Bryce Harper is under contract with the Nationals for the next two seasons. (Jonathan Newton/The Washington Post)

With baseball’s winter meetings right here along the shores of the Potomac River, it’s time for Washington to arrive at what could be a difficult realization: Bryce Harper will be a National in 2017, and he will be a National in 2018. After that, he won’t be.

And that provides the framework not just for what will transpire at the Gaylord National Resort and Convention Center this week, but for who the Nationals will be for the next two years. They have two seasons to try to win a World Series with a lineup that, for all his struggles in 2016, is still built around Harper, or at least his potential.

Let’s get to what we know, starting with General Manager Mike Rizzo’s broad assessment of the situation Monday afternoon. Rizzo would not address specific talks of an extension with Harper. He knows, however, that a GM who thinks only of the next season is a GM who will be looking for work soon thereafter.

“You better make plans,” Rizzo said. “It’s not just Bryce Harper.”

Translation: We have assessed our own organization and the prospects already in it. We understand the free agent market entering 2019 — a class that could include not only Harper but also Manny Machado, Josh Donaldson, Clayton Kershaw and a host of other full-on stars. And we believe in our own scouting and player development operation, which Rizzo reiterated Monday he considers “second to none.”

Further, we know that Scott Boras, Harper’s agent, has long considered Harper a generational talent. We know that when Boras has what he perceives as an outlier as a client — read: Alex Rodriguez in December 2000, when he signed a then-record $252 million deal with Texas — he believes the market doesn’t apply, and he will exceed all reasonable expectations. We know the richest contract in baseball history belongs to Miami Marlins slugger Giancarlo Stanton, who can earn $325 million over 13 seasons.

Keep going. We know revenue continues to pour into the sport, meaning salaries not only won’t plateau but will increase. We know Boras rarely seeks extensions for his clients before they hit free agency, though there are exceptions (see: Strasburg, Stephen). And we know high-ranking members of the Nationals organization believe you can’t allot, say, $40 million annually to a single player because that affects what you can spend on your remaining 24 spots.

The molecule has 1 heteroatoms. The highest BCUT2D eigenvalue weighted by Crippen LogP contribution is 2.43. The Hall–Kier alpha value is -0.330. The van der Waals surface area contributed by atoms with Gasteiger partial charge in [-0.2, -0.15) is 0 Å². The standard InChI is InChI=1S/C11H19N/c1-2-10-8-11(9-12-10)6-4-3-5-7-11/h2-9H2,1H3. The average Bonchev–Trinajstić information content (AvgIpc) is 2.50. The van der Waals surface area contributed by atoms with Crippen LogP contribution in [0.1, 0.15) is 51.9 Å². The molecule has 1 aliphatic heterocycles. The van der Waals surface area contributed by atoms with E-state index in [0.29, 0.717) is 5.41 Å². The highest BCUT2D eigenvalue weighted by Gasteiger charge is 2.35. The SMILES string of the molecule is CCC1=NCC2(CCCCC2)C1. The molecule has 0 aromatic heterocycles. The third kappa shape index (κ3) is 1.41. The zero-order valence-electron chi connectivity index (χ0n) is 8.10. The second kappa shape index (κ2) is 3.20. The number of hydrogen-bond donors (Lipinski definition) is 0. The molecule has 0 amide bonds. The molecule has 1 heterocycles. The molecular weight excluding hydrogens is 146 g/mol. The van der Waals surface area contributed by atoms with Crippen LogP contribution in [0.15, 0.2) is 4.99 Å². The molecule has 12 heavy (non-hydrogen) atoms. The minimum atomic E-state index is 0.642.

That’s a lot to digest. But think about one other aspect, too: Typically, two years from free agency is the last chance to talk about a long-term extension. Wait another year, and the player can smell the other 29 teams waiting for the right to bid on his services.

A lot of evidence suggests the timing isn’t right for a Harper extension. Harper would, naturally, want to negotiate on what he knows he can be: the player who hit 42 homers and rang up a 1.109 on-base-plus-slugging percentage in 2015, when he was in full bloom, the National League MVP. The Nationals would, naturally, want to negotiate on what Harper has been over the entirety of his career, a player with an .883 OPS that is excellent — 13th in baseball over the course of his career — but not historic.

On Monday afternoon, USA Today cited a “high-ranking Nationals executive” as saying Harper is seeking a deal that would exceed $400 million and that the Nationals had balked. Shortly after, Boras told Yahoo Sports: “I have had no discussions with the Nationals regarding Harp and a long-term contract.”

Regardless, Harper and Boras almost certainly would seek such a record-setting deal. And the Nats might well decide they don’t want to pay it. And it’s a safe bet that someone else will.

The Yankees, of course, are the team for which Harper rooted as a kid, the team that almost always has been able to outspend any opponent for a player’s services. Now that case is emboldened by New York’s recent maneuverings. Rodriguez and Mark Teixeira have retired, saving cash. Trades of front-line relievers Andrew Miller and Aroldis Chapman, as well as catcher Brian McCann, returned 10 players, including top-end prospects. In 2019, CC Sabathia, Chase Headley and Brett Gardner will be off the Yankees’ books, a savings of more than $50 million from their 2017 payroll.

Maybe Harper won’t sign with the Yankees. But it’s willfully ignorant not to acknowledge the possibility.

So what we have is the here and now for the Nats, who — Harper non-talks aside — could be headed into the most momentous offseason since they arrived in Washington a dozen winters ago. Trade for Andrew McCutchen, and add him to a lineup that includes Harper and Daniel Murphy, the runner-up for this year’s MVP. Trade for lefty Chris Sale, and add him to a rotation that includes Strasburg and Max Scherzer, who won the Cy Young Award this year.

Maybe neither happens. But either — or both — could. As Harper might say, “Where’s my ring?”

“We like our chances,” Rizzo said. “We like our chances today. We like our chances long-term. And we like our chances with our scouting and player development and the farm system that they’ve built.”

One more translation: We like our chances with Bryce Harper, and we like our chances without him.

For more by Barry Svrluga, visit washingtonpost.com/svrluga.